Internal Story Logic — why it’s so important

Sometimes I find myself having the same argument. Often, those arguments can be about religion and politics and philosophy and semicolons. BUT NOT TODAY. Today, the argument in question is about the internal logic of an illogical system. AKA: Stuff has to make sense even if it’s based on stuff that doesn’t make sense.

This also happens when someone opens your writing/book/story/etc. and says, “But why?”


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The argument goes like this:

Roommate: “I’ll just fly the saucer to New York and get pizza.”

Me: “You can’t just fly into NYC in a space ship.”

Roommate: “But it’s a flying saucer. I can fly it anywhere!”

Me: “You don’t think the military and airports track flight activity over one of our country’s biggest cities?”

Roommate: “Dude, we’re talking about a flying saucer. You’re thinking about this too much. It’s fiction!”

Me: “Even if you’re engaged in a hypothetical situation, you still have to adhere to an interior logic!”

Roommate: *dull stare*

Me: “You are so getting hypothetically shot out of the sky.”


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Wait, what does that argument prove?

So what was that argument about? Roommate said that since he made up the situation, he could make up the rules too. Yes, you might want a character to swoop through the city on a stolen saucer to snag a slice of cheesy delight. But you have to consider the ramifications and logic of those actions.

It’s easy for us to say “Character A has to do X in order for Y to happen.” And you can write it that way, as long as it makes logical sense.

When we’re writing stories, we have to do research. What are the flight traffic patterns and laws? How long would it take before you see a fighter jet on your tail?

But even if we’re on a totally different planet in a totally different culture and time period, you still have to have the story make sense.

If you fly a saucer into a city, won’t people notice? Won’t the government issue an Almighty Arrest Warrant? Won’t your character become apublic enemy? Does your character have any previous saucer-flying abilities/training? If not, you’re crashing into buildings and probably smushing people.


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What if your plot has logical flaws?

Don’t panic. Seriously. It’ll be OK. Don’t want your character killing the innocent man out to buy a hotdog? Give the saucer an autopilot. Easy peasy.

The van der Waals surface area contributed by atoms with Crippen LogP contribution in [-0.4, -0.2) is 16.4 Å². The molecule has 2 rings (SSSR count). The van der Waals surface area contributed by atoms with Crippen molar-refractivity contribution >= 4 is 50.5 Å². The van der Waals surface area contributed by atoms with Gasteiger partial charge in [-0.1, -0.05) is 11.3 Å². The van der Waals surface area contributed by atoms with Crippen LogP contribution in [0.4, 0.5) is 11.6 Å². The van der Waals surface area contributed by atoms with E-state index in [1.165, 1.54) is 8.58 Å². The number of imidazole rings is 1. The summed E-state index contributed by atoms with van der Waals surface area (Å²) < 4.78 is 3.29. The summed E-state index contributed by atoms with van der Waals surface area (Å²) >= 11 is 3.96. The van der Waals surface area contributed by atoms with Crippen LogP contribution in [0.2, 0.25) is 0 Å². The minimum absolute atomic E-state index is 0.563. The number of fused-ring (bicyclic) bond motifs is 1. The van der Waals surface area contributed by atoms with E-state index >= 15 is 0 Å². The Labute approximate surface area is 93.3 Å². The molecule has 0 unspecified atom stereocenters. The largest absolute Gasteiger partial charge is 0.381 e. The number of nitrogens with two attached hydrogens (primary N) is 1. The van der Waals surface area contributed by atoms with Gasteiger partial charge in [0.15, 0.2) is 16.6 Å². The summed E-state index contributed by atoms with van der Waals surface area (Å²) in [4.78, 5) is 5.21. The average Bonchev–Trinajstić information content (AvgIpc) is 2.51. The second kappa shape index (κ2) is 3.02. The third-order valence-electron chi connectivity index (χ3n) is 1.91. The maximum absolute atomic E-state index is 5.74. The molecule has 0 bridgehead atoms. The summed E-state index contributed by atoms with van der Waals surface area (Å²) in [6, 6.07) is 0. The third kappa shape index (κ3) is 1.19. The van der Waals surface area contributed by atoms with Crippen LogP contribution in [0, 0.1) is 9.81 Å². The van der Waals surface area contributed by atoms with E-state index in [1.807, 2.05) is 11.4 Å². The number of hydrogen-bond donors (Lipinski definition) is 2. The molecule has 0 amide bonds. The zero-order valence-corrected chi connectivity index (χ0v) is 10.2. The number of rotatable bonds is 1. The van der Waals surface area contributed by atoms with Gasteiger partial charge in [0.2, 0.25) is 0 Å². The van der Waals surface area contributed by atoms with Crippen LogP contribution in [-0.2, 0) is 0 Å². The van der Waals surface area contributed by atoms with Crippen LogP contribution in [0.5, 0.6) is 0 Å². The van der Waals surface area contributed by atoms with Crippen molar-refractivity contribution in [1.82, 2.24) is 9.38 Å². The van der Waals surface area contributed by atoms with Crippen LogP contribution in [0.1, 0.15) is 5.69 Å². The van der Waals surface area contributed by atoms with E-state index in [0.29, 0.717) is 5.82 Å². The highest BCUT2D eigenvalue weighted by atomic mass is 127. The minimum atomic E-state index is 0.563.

Don’t want your character hunted by the authorities? Give the saucer stealth technology or an invisible shield or a neurological field that displaces memories so no one will remember you!

Always approach it from a “What could go wrong?” standpoint. If you give your saucer neuro-beams, the saucer itself still going to show up on sensors and recordings and video cameras. If you’re on autopilot, your character better not be steering.

You want to make sure, especially if you’re world-building in SFF genres, that you create logical systems. Systems of government, religion, culture, geography, navigation, relationships, architecture, and science.


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Where do you get help for this?

Mostly, you’ll be relying on your own imagination and the beautiful time vortex of Research. But it doesn’t have to be so lonely. There’s a lot of other humans out there with research and knowledge and who are more than willing to help. Search forums on your topic, post questions. Ask the Twitterverse! Ask other people you know in real life. If it’s November-ish, consult the NaNoWriMo research forums!

What sort of logic flaws and plot holes are YOU facing? Where do you go for answers?

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7 thoughts on “Internal Story Logic — why it’s so important

  1. Hi Rebecca, I found your blog through Laura Salters’ Twitter account. Fellow unpublished aspiring author here. I read about the books you’ve written/are writing, and they all sound incredible! This post was incredibly helpful, I’m dealing with a few of thes situations in my current WIP! Also, I’ve decided we should be friends. So there’s that.

    • FRIENDS! Yes! Absolutely positively!
      And thanks for the lovely compliment. I always figure that if I’m learning along the way, there’s always others in the boat with me. THAT’S WHY WE CALL IT FRIEND-SHIP! 😀

  2. Pingback: Avoid Plot Holes | words — and other things

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